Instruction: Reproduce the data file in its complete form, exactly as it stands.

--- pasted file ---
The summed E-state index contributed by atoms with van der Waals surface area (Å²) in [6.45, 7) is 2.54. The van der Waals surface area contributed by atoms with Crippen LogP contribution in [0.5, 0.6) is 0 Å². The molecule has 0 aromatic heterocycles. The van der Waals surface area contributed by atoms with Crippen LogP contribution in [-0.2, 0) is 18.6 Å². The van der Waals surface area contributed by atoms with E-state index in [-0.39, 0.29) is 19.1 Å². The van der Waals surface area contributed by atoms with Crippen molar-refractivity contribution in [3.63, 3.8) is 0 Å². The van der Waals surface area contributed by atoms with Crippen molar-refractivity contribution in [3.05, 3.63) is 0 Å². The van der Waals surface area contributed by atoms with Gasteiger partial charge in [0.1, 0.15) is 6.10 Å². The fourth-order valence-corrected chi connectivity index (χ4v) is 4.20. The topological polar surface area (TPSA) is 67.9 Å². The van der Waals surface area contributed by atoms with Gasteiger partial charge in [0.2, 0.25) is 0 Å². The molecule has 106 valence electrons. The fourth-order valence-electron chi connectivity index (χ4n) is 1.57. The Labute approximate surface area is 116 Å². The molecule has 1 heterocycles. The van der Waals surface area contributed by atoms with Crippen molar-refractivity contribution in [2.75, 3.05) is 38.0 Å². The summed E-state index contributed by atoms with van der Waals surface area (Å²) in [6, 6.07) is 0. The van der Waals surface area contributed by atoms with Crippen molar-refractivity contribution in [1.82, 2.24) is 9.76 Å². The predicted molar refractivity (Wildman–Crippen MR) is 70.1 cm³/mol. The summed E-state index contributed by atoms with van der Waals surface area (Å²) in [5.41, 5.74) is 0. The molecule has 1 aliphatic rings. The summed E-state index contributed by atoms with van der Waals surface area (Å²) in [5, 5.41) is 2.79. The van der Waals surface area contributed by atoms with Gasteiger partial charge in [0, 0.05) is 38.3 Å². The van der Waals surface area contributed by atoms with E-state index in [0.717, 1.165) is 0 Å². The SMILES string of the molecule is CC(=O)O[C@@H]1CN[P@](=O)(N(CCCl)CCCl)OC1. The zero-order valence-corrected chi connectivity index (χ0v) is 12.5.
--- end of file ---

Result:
The summed E-state index contributed by atoms with van der Waals surface area (Å²) in [6.45, 7) is 2.54. The van der Waals surface area contributed by atoms with Crippen LogP contribution in [0.5, 0.6) is 0 Å². The molecule has 0 aromatic heterocycles. The van der Waals surface area contributed by atoms with Crippen LogP contribution in [-0.2, 0) is 18.6 Å². The van der Waals surface area contributed by atoms with E-state index in [-0.39, 0.29) is 19.1 Å². The van der Waals surface area contributed by atoms with Crippen molar-refractivity contribution in [3.63, 3.8) is 0 Å². The van der Waals surface area contributed by atoms with Crippen molar-refractivity contribution in [3.05, 3.63) is 0 Å². The van der Waals surface area contributed by atoms with Gasteiger partial charge in [0.1, 0.15) is 6.10 Å². The fourth-order valence-corrected chi connectivity index (χ4v) is 4.20. The topological polar surface area (TPSA) is 67.9 Å². The van der Waals surface area contributed by atoms with Gasteiger partial charge in [0.2, 0.25) is 0 Å². The molecule has 106 valence electrons. The fourth-order valence-electron chi connectivity index (χ4n) is 1.57. The Labute approximate surface area is 116 Å². The molecule has 1 heterocycles. The van der Waals surface area contributed by atoms with Crippen molar-refractivity contribution in [2.75, 3.05) is 38.0 Å². The summed E-state index contributed by atoms with van der Waals surface area (Å²) in [6, 6.07) is 0. The van der Waals surface area contributed by atoms with Crippen molar-refractivity contribution in [1.82, 2.24) is 9.76 Å². The predicted molar refractivity (Wildman–Crippen MR) is 70.1 cm³/mol. The summed E-state index contributed by atoms with van der Waals surface area (Å²) in [5.41, 5.74) is 0. The molecule has 1 aliphatic rings. The summed E-state index contributed by atoms with van der Waals surface area (Å²) in [5, 5.41) is 2.79. The van der Waals surface area contributed by atoms with Gasteiger partial charge in [0, 0.05) is 38.3 Å². The van der Waals surface area contributed by atoms with E-state index in [0.717, 1.165) is 0 Å². The SMILES string of the molecule is CC(=O)O[C@@H]1CN[P@](=O)(N(CCCl)CCCl)OC1. The zero-order valence-corrected chi connectivity index (χ0v) is 12.5.